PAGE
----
'There's travel, sponsors,
businesses, there are charities, so much stuff that I'd basically have
to put it all on hold to make a commitment to international cricket.

'That's the reason I haven't for a while said I'm gonna make a comeback.

'For
me it's not a matter of whether I could do it or not – I have
absolutely no doubt if I wanted to commit to try to make a comeback and
go through grade cricket, first-class cricket and try to get selected
… that I could do it.'

Warne said he felt the urge to make his return while watching the Aussies' third Test against South Africa as the hosts' bowling attack were hammered around the WACA Ground.

'I felt like I wanted to jump off the couch and grab the ball,' he said. 'I really felt for Michael Clarke from a captaincy point of view.

'When you've got international bowlers bowling one or two full-tosses an over and half-volleys, I felt for Pup, I really felt for him.'

Shane's world: Warne retired in 2007 and soon took up commentary duties

Shane's world: Warne retired in 2007 and soon took up commentary duties

The only people cheering Warne's return would be England's batsmen

The only surprise about Shane Warne's latest dalliance with the idea of unretiring and playing Test cricket once more is that it's been a while since he's aired the possibility.

Barely a week went by during the 2010-11 Ashes when Warne wasn't asked whether he fancied helping out his struggling former team-mates. And, being a straight-talking kind of guy – and one with an eye for a PR stunt – he was damned if he was going to dismiss the prospect without giving it at least some room to breathe.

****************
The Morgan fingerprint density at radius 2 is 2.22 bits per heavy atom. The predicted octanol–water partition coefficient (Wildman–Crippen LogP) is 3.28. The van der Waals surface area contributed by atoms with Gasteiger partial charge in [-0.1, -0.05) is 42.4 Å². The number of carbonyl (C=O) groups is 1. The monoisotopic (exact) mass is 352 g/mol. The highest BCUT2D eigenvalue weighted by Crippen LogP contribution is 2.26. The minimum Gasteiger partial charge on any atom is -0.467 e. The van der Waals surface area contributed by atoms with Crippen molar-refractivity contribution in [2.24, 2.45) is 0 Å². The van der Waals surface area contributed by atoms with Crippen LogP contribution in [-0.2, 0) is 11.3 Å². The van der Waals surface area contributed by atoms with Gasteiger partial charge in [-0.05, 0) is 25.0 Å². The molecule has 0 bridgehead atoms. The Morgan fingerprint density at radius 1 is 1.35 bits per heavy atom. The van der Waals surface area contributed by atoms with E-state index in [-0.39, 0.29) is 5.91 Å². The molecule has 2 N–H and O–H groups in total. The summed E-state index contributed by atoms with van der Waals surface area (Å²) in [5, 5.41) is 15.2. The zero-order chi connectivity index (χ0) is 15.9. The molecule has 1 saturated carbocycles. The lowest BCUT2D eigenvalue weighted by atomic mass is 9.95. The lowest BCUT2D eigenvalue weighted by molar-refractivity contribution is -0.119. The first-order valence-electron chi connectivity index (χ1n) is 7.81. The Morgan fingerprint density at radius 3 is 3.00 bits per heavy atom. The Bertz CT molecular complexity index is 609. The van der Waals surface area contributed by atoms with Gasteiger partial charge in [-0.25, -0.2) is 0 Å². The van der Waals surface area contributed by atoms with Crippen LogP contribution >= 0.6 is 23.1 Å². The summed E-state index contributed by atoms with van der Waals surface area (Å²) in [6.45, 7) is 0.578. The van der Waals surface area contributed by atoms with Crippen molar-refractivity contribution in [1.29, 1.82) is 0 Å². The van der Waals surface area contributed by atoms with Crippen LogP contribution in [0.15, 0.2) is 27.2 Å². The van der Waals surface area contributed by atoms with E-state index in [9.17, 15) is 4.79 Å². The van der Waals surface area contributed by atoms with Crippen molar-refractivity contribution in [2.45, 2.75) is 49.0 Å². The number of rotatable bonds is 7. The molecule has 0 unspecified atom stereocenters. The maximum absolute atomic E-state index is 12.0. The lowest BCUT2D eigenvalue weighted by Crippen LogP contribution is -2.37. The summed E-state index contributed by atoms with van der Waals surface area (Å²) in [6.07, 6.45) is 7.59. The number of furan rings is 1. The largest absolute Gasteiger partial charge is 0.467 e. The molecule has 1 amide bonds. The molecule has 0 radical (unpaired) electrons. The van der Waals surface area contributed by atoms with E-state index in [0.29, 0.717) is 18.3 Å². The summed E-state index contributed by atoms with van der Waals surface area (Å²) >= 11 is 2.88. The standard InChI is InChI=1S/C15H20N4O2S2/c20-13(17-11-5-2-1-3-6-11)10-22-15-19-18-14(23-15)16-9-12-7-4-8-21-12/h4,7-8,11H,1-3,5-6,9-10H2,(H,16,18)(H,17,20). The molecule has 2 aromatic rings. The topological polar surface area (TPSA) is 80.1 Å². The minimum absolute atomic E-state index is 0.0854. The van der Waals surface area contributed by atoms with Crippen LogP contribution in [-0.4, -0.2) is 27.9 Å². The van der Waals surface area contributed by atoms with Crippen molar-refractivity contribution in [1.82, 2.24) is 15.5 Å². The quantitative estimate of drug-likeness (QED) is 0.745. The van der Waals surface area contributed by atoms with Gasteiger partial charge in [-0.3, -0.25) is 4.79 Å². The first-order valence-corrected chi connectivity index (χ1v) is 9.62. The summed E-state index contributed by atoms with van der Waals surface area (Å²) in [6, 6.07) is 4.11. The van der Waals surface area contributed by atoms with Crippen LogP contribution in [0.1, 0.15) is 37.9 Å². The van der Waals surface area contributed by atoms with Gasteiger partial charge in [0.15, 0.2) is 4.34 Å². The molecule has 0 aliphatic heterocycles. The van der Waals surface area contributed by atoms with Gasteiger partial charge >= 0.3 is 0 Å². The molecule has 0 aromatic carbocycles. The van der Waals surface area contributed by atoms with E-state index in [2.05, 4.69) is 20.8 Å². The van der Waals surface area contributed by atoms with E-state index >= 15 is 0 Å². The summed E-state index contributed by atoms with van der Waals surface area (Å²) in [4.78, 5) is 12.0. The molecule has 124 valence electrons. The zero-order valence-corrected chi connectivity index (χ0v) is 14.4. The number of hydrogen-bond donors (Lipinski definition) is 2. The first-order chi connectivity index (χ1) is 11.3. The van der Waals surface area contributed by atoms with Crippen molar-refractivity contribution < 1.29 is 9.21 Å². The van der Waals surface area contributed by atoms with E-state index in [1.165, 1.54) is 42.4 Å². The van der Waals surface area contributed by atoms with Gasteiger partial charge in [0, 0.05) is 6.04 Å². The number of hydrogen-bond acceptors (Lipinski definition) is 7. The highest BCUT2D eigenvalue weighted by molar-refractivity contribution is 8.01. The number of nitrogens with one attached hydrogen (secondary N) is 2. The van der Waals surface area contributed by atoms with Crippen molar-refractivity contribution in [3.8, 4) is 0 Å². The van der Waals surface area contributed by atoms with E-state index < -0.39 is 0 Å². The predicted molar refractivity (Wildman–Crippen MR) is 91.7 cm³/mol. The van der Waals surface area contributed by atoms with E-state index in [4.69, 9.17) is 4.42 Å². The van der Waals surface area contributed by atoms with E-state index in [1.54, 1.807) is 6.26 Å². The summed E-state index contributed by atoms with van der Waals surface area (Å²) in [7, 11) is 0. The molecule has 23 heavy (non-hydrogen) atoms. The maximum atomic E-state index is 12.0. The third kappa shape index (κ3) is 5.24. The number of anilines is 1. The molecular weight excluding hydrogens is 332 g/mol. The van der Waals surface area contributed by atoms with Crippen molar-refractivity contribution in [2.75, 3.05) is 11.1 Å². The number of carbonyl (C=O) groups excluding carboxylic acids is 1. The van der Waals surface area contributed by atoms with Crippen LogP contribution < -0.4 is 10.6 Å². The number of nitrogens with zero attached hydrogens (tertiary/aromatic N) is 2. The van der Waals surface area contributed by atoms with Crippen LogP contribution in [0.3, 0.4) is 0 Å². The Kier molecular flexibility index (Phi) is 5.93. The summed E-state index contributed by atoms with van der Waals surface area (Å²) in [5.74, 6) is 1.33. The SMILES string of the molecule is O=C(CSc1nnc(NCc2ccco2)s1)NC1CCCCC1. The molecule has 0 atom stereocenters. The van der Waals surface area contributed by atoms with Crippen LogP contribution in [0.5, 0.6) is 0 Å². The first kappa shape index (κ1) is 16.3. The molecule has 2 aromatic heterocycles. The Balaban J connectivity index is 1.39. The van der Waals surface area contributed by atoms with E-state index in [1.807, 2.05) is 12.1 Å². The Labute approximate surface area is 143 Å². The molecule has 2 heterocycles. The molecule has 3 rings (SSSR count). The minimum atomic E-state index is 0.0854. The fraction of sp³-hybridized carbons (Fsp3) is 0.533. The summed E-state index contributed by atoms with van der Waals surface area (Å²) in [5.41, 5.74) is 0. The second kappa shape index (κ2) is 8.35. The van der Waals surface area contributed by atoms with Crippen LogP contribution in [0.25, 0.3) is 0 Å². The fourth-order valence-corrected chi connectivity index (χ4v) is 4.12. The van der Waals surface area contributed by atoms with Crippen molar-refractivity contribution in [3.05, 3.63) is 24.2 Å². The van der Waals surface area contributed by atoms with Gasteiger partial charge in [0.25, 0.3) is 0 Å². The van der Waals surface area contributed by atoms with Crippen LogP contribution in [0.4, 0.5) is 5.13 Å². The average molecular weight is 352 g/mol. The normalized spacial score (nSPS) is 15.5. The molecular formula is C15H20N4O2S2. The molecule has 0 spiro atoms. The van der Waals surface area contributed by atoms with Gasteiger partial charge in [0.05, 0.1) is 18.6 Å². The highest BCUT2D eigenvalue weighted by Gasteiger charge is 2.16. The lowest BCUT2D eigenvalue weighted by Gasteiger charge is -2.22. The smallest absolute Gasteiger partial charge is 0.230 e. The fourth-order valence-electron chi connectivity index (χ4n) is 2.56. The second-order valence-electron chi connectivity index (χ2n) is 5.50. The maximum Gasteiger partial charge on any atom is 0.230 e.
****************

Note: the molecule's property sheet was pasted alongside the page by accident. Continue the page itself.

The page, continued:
Now, he's done it again, saying he has 'absolutely no doubt' he could hack it at Test level and leaving a nation to dream of the good old days, when the thought of Australia failing to take six South African wickets in an entire day to win a match – as Michael Clarke's team contrived to do recently in Adelaide – would scarcely have occurred.

No one can question Warne's self-belief. It was part of the package that made him the most compelling spin bowler in the history of the game. His capacity to wring so many front-foot lbws out of impressionable umpires was a wonder to behold.

His aura might still earn him the odd wicket, and he could doubtless summon up the old magic to produce the occasional rip-snorter. Hell, it would be fun to watch.

But Test cricket is a gruelling business. And in a shade over six months next year spilling over into 2014, Australia will play ten straight matches against England, away and home. Warne will turn 44 between the two series. A return to Test cricket Really

If the headlines ever descended from the realms of Cloud Cuckoo Land, the only people cheering once the initial excitement had worn off would be England's batsmen.

LAWRENCE BOOTH

VIDEO: Ball of the century which heralded Warne's arrival on Ashes scene…

Ashes 2013-14: Australia announce five-test England series dates

Ashes to Ashes: Australia announce dates for 2013-14 series Down Under

|

UPDATED:

07:33 GMT, 22 November 2012